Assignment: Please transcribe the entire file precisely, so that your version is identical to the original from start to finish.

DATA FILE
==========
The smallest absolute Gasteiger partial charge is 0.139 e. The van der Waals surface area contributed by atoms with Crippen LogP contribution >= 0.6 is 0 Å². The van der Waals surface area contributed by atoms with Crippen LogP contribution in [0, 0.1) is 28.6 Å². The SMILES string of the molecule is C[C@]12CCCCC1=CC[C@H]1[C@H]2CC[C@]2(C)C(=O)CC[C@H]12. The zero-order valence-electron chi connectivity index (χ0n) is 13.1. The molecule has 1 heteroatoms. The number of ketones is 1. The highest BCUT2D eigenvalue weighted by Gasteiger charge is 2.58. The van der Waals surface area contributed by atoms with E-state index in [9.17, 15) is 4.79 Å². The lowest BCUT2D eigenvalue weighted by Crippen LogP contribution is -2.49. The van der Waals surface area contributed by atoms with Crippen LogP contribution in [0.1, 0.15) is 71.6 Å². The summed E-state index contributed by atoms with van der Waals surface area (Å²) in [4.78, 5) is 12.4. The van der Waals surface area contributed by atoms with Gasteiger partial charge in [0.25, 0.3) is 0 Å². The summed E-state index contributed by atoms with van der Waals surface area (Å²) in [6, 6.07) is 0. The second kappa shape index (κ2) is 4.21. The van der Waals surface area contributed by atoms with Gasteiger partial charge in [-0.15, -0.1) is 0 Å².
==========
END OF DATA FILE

The smallest absolute Gasteiger partial charge is 0.139 e. The van der Waals surface area contributed by atoms with Crippen LogP contribution >= 0.6 is 0 Å². The van der Waals surface area contributed by atoms with Crippen LogP contribution in [0, 0.1) is 28.6 Å². The SMILES string of the molecule is C[C@]12CCCCC1=CC[C@H]1[C@H]2CC[C@]2(C)C(=O)CC[C@H]12. The zero-order valence-electron chi connectivity index (χ0n) is 13.1. The molecule has 1 heteroatoms. The number of ketones is 1. The highest BCUT2D eigenvalue weighted by Gasteiger charge is 2.58. The van der Waals surface area contributed by atoms with E-state index in [9.17, 15) is 4.79 Å². The lowest BCUT2D eigenvalue weighted by Crippen LogP contribution is -2.49. The van der Waals surface area contributed by atoms with Crippen LogP contribution in [0.1, 0.15) is 71.6 Å². The summed E-state index contributed by atoms with van der Waals surface area (Å²) in [4.78, 5) is 12.4. The van der Waals surface area contributed by atoms with Gasteiger partial charge in [0.25, 0.3) is 0 Å². The summed E-state index contributed by atoms with van der Waals surface area (Å²) in [6, 6.07) is 0. The second kappa shape index (κ2) is 4.21. The van der Waals surface area contributed by atoms with Gasteiger partial charge in [-0.15, -0.1) is 0 Å².